DIG: How had Jerusalem abandoned God? What was the evidence? How do you think the leaders of Jerusalem felt when they heard Isaiah's message? How did God felt about it?
REFLECT: In what ways is spiritual adultery alive and well today? When was the last time you were tempted to abandon your love for the LORD and live in the world? What is your defense?
Isaiah then turned to the present condition of Judah and what God’s response would be. He seems to be saying, “Yes, in theory, Israel could know forgiveness and healing (1:18-20); however, her condition is so far gone that destruction cannot be prevented.” But, as throughout the book, ADONAI’s final purpose is not for the nation’s destruction, but blessing as a result of purification.
The contrast, between the original condition of Jerusalem under King David and the early years of Solomon’s reign with the condition of the people in Isaiah’s day, is detailed. This was a lament on the moral decay of Jerusalem. See how the faithful city of Jerusalem has become a harlot and representative of the nation as a whole! Only here and in 23:15-18 does Isaiah use the metaphor of sexual infidelity. The downfall of the nation started when they failed to act as a faithful wife. In the past she was full of justice; righteousness used to dwell in her. At one time Jerusalem was considered faithful, like a devoted wife. But now, instead of righteous living, she condoned murderers, or people who took advantage of the needy (1:21). Consequently, the City had become a harlot or prostitute following after other gods. According to the Torah in Exodus 34:15, should Israel worship any other god than ADONAI, she would be guilty of spiritual adultery and prostitution.
The cause of Isaiah’s dirge was not surprising. If Hebron, Lachish or Gezer became the center of rebellion, wickedness and idol worship, that would be bad. But the holy city of Jerusalem becoming a harlot revealed that the decay was not merely superficial and unfortunate, but central and catastrophic.
Whenever corrupt leaders usurp the Divine prerogative because God has not called them to serve, the voice of authority becomes the voice of opinion, proclamation is replaced by discussion, the Word of God is replaced by the word of people, and sermons become philosophical dissertations at best, or blasphemy at worst.
The LORD pointed out her impurity when He spoke through the prophet, saying: Your silver has become dross, your choice wine is diluted with water (1:22). Silver and wine, which used to be valuable, had become worthless: dross metal and watered down wine. Dross is the waste left in the smelting pot after the pure silver was poured out. Like waste, the nation would be thrown away. The people would be exiled if they would not repent and return to ADONAI. This theme of spiritual adultery is expanded in detail in the book of Hosea. This was Hosea’s main burden.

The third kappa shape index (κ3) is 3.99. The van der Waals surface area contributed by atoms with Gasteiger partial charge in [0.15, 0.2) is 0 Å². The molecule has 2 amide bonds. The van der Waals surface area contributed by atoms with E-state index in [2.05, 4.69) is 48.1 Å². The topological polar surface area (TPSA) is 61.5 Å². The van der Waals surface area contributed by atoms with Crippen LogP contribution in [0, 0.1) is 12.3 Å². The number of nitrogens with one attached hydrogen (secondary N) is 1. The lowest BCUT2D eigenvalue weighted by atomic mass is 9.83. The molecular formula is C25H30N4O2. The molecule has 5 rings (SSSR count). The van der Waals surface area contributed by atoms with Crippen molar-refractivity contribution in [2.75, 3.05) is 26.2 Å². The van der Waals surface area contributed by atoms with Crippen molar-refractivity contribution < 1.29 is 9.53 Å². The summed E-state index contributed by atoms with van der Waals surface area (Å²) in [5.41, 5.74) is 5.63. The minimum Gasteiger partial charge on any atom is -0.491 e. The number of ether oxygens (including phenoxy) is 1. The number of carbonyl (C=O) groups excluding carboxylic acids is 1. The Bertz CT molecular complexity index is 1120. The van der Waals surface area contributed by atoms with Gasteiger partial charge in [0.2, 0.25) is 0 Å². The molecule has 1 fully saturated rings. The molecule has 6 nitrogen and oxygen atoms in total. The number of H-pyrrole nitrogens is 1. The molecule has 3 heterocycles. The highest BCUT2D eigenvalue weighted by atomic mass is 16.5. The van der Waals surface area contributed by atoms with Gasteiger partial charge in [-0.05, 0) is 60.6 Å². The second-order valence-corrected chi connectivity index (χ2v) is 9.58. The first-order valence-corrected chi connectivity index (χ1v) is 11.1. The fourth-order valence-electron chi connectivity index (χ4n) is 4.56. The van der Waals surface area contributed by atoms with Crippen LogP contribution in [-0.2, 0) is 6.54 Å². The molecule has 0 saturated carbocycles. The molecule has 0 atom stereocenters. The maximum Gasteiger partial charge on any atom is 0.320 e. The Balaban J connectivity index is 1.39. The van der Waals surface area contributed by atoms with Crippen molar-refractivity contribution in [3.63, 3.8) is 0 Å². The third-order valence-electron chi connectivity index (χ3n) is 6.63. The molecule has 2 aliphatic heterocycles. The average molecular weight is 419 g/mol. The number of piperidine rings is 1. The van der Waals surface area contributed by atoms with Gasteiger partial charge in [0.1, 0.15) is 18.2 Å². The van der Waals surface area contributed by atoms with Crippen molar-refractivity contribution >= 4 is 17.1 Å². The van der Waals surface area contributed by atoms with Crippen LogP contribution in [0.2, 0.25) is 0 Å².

Jerusalem had become the center of oppression and greed. The pure had become impure, the precious had become worthless. Her rebellious rulers were leading the people into ruin by theft and injustice to the helpless. God, through His prophet, said: Your rulers (the silver and the fine wine of Jerusalem), are rebels, companions of thieves; they all love bribes and chase after gifts. The actions of those rulers provided a window to see everything we need to know about their society. They do not defend the cause of the fatherless; the widow’s case does not come before them (1:23). The fatherless and widows could not even get hearings because they had no money for bribing the rulers.
The Torah says that Israel is to be called to be pursuer of peace, or shalom (Deuteronomy 20:10); however, Isaiah called them pursuers of bribes, or salmonim. The ones who were to promote order were themselves rebels. Isaiah was a master of the Hebrew language and throughout his book he plays with these words. He changes one letter or one basic vowel pattern, a dot or a dash, and it changes the whole meaning of the word, although it sounds very much like another word.
For the first time Isaiah makes an important connection between idolatry and social justice. He will bring this issue up again (29:17-21; 46:5-13; 48:17-18; 56:9 through 57:12), and other prophets mention it repeatedly (Jeremiah 23:13-14; Ezekiel 16:47-52; Hosea 4:1-14; Amos 2:6-8 and Malachi 3:5). They were saying that social injustice is ultimately the result of a broken relationship with a loving God. Whenever the leaders of society start to believe that there are no eternal consequences to their actions, the poor and the vulnerable begin to be abused. And the more helpless people become, the more devastating their abuse. Although the rest of the ancient Near East generally protected the helpless, they lacked the spiritual understanding as the basis for their actions. The irony of Judah, was although the Torah gave them the spiritual basis for why the helpless needed to be protected, they refused to obey it.
The Teaching Ministry of Jay Mack 2006-2017